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1

I had an electric shock as a teenager - I grabbed the cable of a plug-in light, and the rubber insulation turned out to be broken exactly where my fingers were. My fingers bent involuntarily, making the grip stronger and I am still alive only because my mum managed to pull the plug out. It is unforgettable experience, so I always shut off the entire ...


0

I use a multimeter and check all three pairs (live-neutral, live-ground, and neutral-ground) before doing anything. This lets me catch bad wiring, as well as things like a leak to ground that may not have a high enough voltage to trigger an NCV or other yes/no tester.


8

1. Test. 2. Confirm. 3. Do work. 4. Check your work. Always test the tester. (Preferably with a different tester.) NCV's should only be used to confirm an outlet should work, NOT that it is dead. They are also nice for locating CBs if you want to play the flip on/off game, though not to be used for confirmation of that either. Item 4, the ...


3

Unlucky to have come across a dodgy installation. What follows is a US experience, same voltage. We lived in a house dating from "Rural Electrification" so that might give you an idea of the age of the fuse panel. There was this coiled bit of Romex hanging off a nail in the eaves, bare clipped off ends, that was hot. After pulling all the fuses and the Range ...


12

The paranoid way to use a non contact voltage tester is: Test that outlet shows as live Flip breaker test that outlet shows as dead Test a different outlet that should still be live The last step is what would have saved you a shock here - its to check that your tester didn't die while you were flipping the breaker, and that you haven't done anything ...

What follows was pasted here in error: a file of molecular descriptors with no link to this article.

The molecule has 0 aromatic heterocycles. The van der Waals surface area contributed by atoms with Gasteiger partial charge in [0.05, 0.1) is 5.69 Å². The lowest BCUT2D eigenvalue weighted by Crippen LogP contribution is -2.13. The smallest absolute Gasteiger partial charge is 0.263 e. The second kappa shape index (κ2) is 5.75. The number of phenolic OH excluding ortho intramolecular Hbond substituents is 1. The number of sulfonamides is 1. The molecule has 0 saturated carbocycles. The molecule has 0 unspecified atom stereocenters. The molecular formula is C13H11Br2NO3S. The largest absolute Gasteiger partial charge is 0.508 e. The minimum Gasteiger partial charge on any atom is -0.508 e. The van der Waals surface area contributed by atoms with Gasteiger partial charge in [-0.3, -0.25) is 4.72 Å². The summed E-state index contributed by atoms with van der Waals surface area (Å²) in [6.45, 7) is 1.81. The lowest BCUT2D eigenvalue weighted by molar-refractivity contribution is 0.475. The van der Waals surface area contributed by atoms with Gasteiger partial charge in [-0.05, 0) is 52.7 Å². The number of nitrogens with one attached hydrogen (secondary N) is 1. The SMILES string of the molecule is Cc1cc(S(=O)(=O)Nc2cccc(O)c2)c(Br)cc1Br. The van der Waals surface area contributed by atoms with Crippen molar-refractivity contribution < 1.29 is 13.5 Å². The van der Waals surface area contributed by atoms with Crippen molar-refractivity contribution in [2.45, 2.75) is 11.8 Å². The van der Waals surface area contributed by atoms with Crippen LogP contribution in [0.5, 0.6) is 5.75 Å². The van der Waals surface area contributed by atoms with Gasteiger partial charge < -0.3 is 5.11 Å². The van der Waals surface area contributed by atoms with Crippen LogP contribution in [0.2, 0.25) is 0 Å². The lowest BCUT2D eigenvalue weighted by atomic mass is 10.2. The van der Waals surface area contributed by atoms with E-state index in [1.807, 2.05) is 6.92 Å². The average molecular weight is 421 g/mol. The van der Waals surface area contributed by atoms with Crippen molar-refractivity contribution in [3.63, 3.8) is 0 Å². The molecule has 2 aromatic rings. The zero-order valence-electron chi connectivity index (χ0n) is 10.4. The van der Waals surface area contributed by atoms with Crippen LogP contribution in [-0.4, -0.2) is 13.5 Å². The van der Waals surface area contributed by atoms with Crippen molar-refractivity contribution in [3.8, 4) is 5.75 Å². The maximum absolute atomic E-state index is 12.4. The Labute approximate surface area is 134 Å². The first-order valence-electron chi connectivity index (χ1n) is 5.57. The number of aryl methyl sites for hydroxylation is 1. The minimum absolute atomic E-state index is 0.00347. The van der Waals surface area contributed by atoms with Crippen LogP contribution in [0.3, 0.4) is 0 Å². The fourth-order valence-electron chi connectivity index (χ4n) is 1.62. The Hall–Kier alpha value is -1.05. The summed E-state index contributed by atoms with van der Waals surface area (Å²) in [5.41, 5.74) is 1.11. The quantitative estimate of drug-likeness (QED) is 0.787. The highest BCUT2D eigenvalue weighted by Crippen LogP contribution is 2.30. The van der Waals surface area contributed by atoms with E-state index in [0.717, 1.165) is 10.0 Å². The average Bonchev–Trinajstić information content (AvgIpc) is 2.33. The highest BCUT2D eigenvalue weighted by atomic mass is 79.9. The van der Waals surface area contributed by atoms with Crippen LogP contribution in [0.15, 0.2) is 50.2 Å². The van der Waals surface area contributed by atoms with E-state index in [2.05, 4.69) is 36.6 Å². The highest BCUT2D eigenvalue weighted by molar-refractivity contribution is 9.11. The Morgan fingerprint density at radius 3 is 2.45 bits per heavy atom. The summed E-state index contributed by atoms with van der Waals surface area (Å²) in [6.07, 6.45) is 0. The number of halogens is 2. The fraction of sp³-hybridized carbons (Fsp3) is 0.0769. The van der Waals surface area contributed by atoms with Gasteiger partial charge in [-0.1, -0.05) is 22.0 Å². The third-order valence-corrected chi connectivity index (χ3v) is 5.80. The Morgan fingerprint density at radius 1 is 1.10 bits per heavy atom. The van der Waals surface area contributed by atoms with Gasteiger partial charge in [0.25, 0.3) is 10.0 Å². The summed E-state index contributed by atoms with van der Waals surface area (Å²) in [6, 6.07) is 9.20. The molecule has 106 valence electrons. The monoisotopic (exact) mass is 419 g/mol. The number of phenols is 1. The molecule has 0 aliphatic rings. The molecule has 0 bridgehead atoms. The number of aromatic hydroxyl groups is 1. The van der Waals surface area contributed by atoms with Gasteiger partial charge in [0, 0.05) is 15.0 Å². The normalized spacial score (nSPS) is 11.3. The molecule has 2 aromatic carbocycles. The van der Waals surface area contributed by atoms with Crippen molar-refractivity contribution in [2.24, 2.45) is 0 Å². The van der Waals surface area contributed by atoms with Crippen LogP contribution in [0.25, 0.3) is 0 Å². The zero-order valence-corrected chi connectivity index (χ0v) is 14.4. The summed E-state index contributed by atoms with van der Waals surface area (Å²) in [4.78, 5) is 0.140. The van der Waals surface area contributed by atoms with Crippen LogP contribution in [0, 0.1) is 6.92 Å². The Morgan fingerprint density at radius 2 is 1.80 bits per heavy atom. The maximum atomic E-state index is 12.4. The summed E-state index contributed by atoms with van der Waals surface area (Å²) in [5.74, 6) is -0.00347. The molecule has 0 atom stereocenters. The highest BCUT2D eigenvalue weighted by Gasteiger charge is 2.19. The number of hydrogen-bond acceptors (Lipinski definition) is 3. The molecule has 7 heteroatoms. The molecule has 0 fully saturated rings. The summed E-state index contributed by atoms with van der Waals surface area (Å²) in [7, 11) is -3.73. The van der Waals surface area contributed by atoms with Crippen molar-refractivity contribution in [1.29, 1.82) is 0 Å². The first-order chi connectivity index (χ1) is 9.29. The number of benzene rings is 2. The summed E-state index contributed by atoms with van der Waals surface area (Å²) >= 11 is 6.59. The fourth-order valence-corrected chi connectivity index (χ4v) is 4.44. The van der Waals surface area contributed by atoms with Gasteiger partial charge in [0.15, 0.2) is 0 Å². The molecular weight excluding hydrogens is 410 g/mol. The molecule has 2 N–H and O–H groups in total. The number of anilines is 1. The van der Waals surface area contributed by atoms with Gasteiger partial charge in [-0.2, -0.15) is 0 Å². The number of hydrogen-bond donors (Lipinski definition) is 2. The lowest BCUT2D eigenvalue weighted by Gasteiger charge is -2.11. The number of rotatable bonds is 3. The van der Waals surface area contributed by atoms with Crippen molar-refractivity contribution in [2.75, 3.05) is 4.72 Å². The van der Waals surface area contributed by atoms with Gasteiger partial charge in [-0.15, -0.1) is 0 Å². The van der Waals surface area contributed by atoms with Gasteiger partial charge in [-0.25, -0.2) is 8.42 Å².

2

Always verify the non-contact voltage tester is working properly, before trusting it (this is true for any tool, I guess). Aside from that, it just sounds like you were unlucky. This is why it's important to know what you're doing, before attempting any DIY project. The person before you obviously did not, and the end result could have been your death ...


2

In the United States, most building codes require a minimum dimension for wood studs in bearing walls is 2x4(nominal). The number of jack-studs varies with the size of building, the width of the opening, and the ground snow load from 1 to many. It is common for building codes to allow the use of approved framing anchors, in lieu of jack studs when only one ...


3

Have him re-frame it, as it almost certainly won't pass inspection. Not sure what the code specifies in you area, but the International Residential Code is really specific as to the requirements: R603.7 Jack and king studs. The number of jack and king studs installed on each side of a header shall comply with Table R603.7(1). King, jack and ...


1

There's another option that's a good compromise between the overkill of a powerful band saw and the slowness of hand tools that others have suggested. A band saw is going to be fast and offer you nice straight cuts but come on... Even after safety, consider how many separate cuts you're going to have to make on these little guys. Personally I'd opt for ...


8